Unlike later photographers working with a mature technology, the importance of FT, Daguerre and other pioneers has at least as much to do with the process as with the images they produced. Although the daguerrotype and the calotype are seen as rivals in history books, the daguerrotype was a dead-end; (a) as a direct-positive process, it was not possible to make multiple copies, (b) it was expensive and (c) it compromised the health of its practitioners breathing mercury vapours.  The calotype was safer, cheaper and reproducible. By introducing a negative-positive process to photographic printing it made possible  the postcard, the carte-de-visit and the family album, all of which have social implications beyond the mere taking of a photograph. I would like to have been shown more.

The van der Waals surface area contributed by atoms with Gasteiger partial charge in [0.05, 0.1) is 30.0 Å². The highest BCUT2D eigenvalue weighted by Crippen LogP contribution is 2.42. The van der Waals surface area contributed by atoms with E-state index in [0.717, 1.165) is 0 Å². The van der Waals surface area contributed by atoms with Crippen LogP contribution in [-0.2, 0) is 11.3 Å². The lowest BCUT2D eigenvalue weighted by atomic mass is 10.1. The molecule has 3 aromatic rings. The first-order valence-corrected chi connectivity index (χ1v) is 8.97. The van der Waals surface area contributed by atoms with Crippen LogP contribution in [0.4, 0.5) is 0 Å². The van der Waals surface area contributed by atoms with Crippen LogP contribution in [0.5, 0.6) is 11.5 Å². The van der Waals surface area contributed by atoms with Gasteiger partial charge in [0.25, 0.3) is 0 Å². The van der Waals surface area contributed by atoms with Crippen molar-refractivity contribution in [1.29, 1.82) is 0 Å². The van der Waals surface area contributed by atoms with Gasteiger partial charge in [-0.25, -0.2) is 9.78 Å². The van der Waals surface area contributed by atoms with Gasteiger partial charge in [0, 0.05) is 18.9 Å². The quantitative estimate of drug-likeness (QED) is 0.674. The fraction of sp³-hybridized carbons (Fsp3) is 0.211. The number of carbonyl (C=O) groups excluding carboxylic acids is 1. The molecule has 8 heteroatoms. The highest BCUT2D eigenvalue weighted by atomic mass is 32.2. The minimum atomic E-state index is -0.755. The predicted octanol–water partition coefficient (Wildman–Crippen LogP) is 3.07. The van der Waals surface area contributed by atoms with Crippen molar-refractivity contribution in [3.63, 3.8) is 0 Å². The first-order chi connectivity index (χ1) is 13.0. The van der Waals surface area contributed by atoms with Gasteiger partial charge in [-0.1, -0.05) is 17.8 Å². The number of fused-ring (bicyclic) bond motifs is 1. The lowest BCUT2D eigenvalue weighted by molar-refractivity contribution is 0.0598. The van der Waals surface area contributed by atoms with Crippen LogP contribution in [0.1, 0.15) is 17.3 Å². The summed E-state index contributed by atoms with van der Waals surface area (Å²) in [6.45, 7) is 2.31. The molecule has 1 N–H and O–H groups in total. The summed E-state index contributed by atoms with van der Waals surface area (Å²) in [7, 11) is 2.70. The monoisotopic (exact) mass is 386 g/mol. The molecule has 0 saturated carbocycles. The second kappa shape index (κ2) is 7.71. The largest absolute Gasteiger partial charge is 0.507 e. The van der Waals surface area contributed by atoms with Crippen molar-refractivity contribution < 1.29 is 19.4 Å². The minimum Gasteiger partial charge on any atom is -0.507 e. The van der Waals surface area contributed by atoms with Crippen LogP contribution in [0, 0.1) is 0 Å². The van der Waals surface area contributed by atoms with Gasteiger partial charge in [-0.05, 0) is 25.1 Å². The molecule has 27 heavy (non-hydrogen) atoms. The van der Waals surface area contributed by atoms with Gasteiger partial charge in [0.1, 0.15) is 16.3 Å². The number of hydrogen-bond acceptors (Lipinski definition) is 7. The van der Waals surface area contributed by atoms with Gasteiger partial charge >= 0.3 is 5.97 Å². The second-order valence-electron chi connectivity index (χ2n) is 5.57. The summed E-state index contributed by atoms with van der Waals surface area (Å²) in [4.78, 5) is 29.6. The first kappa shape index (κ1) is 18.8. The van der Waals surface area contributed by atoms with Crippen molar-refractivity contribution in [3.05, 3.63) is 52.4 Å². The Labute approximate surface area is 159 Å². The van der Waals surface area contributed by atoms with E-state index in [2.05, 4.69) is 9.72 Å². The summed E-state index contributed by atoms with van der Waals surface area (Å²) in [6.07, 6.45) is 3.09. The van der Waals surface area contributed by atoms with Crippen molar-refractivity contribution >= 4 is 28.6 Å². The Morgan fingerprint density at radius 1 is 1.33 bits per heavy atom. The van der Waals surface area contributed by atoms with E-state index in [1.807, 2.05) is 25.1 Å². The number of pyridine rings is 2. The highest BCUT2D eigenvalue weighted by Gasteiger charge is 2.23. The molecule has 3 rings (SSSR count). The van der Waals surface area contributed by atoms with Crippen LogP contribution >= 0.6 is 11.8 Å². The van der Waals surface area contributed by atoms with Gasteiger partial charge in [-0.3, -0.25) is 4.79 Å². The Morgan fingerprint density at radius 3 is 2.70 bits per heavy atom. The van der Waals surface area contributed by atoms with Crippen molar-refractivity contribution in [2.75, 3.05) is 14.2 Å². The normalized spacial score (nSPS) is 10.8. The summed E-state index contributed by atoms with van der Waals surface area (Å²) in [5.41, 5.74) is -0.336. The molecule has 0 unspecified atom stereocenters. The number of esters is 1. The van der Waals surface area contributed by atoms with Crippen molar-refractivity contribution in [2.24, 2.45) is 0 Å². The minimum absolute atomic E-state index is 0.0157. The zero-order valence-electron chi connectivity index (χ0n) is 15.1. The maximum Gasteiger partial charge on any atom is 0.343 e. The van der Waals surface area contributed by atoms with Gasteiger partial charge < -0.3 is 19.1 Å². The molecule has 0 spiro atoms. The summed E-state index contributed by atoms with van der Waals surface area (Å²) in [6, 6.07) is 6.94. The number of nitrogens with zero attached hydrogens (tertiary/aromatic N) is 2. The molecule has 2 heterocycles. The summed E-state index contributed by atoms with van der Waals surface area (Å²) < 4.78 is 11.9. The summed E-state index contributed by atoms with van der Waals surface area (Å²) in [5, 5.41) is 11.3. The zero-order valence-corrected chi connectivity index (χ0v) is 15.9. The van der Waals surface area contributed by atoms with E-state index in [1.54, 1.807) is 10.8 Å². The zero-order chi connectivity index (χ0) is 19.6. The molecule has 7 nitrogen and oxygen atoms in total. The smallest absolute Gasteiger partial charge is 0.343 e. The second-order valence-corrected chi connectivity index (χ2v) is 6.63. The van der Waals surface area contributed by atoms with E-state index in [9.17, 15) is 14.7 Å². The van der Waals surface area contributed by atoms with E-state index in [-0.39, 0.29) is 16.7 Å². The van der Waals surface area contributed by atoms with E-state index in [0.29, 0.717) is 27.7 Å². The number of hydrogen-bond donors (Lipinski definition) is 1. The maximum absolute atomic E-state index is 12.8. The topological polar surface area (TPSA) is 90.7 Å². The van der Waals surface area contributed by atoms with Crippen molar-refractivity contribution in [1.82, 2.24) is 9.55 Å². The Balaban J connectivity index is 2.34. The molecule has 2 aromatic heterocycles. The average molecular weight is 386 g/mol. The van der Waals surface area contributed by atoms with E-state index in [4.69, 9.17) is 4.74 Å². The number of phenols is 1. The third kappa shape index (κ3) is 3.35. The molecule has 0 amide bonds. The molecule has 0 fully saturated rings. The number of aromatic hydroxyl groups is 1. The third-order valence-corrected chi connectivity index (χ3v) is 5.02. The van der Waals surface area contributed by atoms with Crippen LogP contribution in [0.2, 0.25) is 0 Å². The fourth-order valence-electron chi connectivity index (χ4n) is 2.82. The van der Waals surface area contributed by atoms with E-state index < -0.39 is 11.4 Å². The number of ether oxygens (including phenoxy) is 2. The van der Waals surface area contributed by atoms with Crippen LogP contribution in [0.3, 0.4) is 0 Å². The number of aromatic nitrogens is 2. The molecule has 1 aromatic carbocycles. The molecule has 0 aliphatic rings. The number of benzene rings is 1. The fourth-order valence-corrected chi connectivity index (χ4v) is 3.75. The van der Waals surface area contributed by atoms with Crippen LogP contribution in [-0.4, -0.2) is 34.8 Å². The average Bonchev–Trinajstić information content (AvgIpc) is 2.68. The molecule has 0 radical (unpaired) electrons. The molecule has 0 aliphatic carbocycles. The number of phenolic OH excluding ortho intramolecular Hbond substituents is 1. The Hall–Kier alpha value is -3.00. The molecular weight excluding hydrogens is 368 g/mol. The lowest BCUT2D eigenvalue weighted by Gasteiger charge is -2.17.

Decisive moments at a regatta

Over the past weekend, I was Race Officer at a regatta for Shearwater catamarans at my local sailing club (Isle of Sheppey SC). Seeing the possibility of an unusual (although not exactly unconventional) theme for the ‘decisive’ moment assignment, I took my camera along and finished the weekend with about 1000 images. I used a combination of single-shots and short ‘machine-gun’ sequences (usually 3-5 in a burst)

Let’s be honest, most of them are rubbish for reasons discussed in this posting but I will be able to find the required 6-8 images if I decide to use this event for my assignment. I have posted a subset in a Facebook album.

The main issue is the viewpoint. I spent most of my time on the committee boat, anchored at a fixed point, the start/finish line, but could not capture starts or finishes because I was otherwise engaged. Likewise, because it takes an hour or so of preparation to set up the racecourse, flagstaff etc. I was not ashore to photograph the competitors setting up their boats and launching, which would have given plenty of off-water decisive moments to complement the on-water action.